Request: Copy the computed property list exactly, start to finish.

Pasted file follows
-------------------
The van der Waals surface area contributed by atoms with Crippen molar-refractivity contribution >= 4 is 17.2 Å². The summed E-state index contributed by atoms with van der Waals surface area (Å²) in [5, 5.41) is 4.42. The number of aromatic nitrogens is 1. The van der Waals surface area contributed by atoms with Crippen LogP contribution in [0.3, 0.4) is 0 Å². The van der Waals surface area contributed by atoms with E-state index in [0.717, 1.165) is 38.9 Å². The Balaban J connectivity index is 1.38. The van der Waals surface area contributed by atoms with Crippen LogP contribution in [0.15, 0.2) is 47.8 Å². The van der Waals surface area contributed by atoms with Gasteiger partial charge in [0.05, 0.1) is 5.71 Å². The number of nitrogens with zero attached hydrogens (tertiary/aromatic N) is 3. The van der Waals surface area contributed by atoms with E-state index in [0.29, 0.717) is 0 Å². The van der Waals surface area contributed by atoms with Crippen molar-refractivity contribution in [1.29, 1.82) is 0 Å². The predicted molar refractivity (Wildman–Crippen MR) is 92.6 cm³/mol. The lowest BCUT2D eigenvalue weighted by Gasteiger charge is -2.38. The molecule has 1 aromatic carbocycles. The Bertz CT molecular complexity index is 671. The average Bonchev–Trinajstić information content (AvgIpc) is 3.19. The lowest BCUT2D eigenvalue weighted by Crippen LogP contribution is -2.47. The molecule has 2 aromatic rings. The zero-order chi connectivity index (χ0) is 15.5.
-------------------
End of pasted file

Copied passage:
The van der Waals surface area contributed by atoms with Crippen molar-refractivity contribution >= 4 is 17.2 Å². The summed E-state index contributed by atoms with van der Waals surface area (Å²) in [5, 5.41) is 4.42. The number of aromatic nitrogens is 1. The van der Waals surface area contributed by atoms with Crippen LogP contribution in [0.3, 0.4) is 0 Å². The van der Waals surface area contributed by atoms with E-state index in [0.717, 1.165) is 38.9 Å². The Balaban J connectivity index is 1.38. The van der Waals surface area contributed by atoms with Crippen LogP contribution in [0.15, 0.2) is 47.8 Å². The van der Waals surface area contributed by atoms with Gasteiger partial charge in [0.05, 0.1) is 5.71 Å². The number of nitrogens with zero attached hydrogens (tertiary/aromatic N) is 3. The van der Waals surface area contributed by atoms with E-state index in [0.29, 0.717) is 0 Å². The van der Waals surface area contributed by atoms with Crippen molar-refractivity contribution in [1.29, 1.82) is 0 Å². The predicted molar refractivity (Wildman–Crippen MR) is 92.6 cm³/mol. The lowest BCUT2D eigenvalue weighted by Gasteiger charge is -2.38. The molecule has 1 aromatic carbocycles. The Bertz CT molecular complexity index is 671. The average Bonchev–Trinajstić information content (AvgIpc) is 3.19. The lowest BCUT2D eigenvalue weighted by Crippen LogP contribution is -2.47. The molecule has 2 aromatic rings. The zero-order chi connectivity index (χ0) is 15.5.